Now that we’ve learned some of the basic fundamentals of TouchDesigner together, we’re going to start building a few things.
We’re going to start with one operator family at a time and incrementally add complexity to get you more comfortable with each one.
The first family we’re going to discuss are TOPs. Remember, TOPs are texture operators and they’ll probably be the basis of many of your projects.
In our example we’re going to put together a really simple compositing network using generative text and images that we’re going to load in.
Then we’re going to composite them and make a pseudo simple small infographic display. This will show you some of the fundamentals of building networks.
So, the first thing we’re going to do is create three Movie File In TOPs (from the OP create dialogue).
Then, go to the File parameter of each one and click the plus button to get the file picker. We’re going to use some of the stock content inside of TouchDesigner. For this example, select the three images of butterflies.
Grab the first butterfly in your first Movie File In, then go to your second Movie File In, same process but grab the second one. And finally in the third Movie File In, grab the final butterfly.
What we’re going to do next is start making some text. Open the OP create dialogue, grab a Text TOP (and remember, you can do that even faster by hitting tab, typing text, hitting enter).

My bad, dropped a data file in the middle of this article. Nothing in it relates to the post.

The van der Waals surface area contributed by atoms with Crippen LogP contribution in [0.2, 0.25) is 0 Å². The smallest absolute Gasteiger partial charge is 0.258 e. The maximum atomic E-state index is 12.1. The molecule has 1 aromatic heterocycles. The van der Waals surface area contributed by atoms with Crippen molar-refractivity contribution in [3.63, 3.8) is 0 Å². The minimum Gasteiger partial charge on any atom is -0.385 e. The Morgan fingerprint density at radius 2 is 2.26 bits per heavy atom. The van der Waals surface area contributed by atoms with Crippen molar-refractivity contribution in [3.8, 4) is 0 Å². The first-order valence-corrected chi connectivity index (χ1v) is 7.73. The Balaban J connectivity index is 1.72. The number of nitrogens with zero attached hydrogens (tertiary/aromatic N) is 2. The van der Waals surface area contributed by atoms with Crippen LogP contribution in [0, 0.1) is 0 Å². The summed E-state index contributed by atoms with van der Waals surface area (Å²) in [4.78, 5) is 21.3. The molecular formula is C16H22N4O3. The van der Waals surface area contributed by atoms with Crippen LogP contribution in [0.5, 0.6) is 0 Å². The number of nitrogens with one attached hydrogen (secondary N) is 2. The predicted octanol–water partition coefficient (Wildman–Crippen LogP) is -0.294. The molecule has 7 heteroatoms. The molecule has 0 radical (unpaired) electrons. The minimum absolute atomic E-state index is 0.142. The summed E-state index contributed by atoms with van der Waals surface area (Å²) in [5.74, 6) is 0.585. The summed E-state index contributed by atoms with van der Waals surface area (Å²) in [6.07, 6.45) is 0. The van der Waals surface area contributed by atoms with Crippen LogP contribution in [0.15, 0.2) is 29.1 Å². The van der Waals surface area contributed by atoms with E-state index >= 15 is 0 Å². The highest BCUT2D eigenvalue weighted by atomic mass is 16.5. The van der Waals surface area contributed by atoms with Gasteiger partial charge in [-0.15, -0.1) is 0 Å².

Create three of those as well, and move them so there is one underneath each of the butterflies.
The Text TOP has a ton of features and functionality but we’re going to keep it simple for now.
On the Text parameters page, go to the text parameter itself, double click and delete “Derivative” from in there. Then type in “butterfly 1”. The default resolution of this Text TOP is 256 by 256, which is not really conducive for our simple words.
With TOPs, if you want to change the resolution of the generator, go to the Common page in the parameters and you’ll see the resolution is available to be changed.
There’s two things you can do here. Either, you know what the resolution needs to be, and then you can type it in.
Or if you don’t know, you can go back to using the value ladder.
Middle click on the Y resolution parameter, and you can move and scrub through different resolutions on the Y axis until you find what is most suitable (and the same with the X axis).
For this example, we’re going to use the resolution 512×100. Change your other two texts to be “butterfly 2” and “butterfly 3”, and change the resolution of those to 512×100 as well.
To change the colour of all of our texts to something else, a really useful thing you can do is grab multiple operators in your selection and change the parameter of one of them and have that applied to all of them (if they’re the same kind of operator).
In our example case, because we have three Text TOPs, start with one of them, hold shift and then click on the other two. Then you’ll see they have a yellow border, and the main Text TOP has the green border.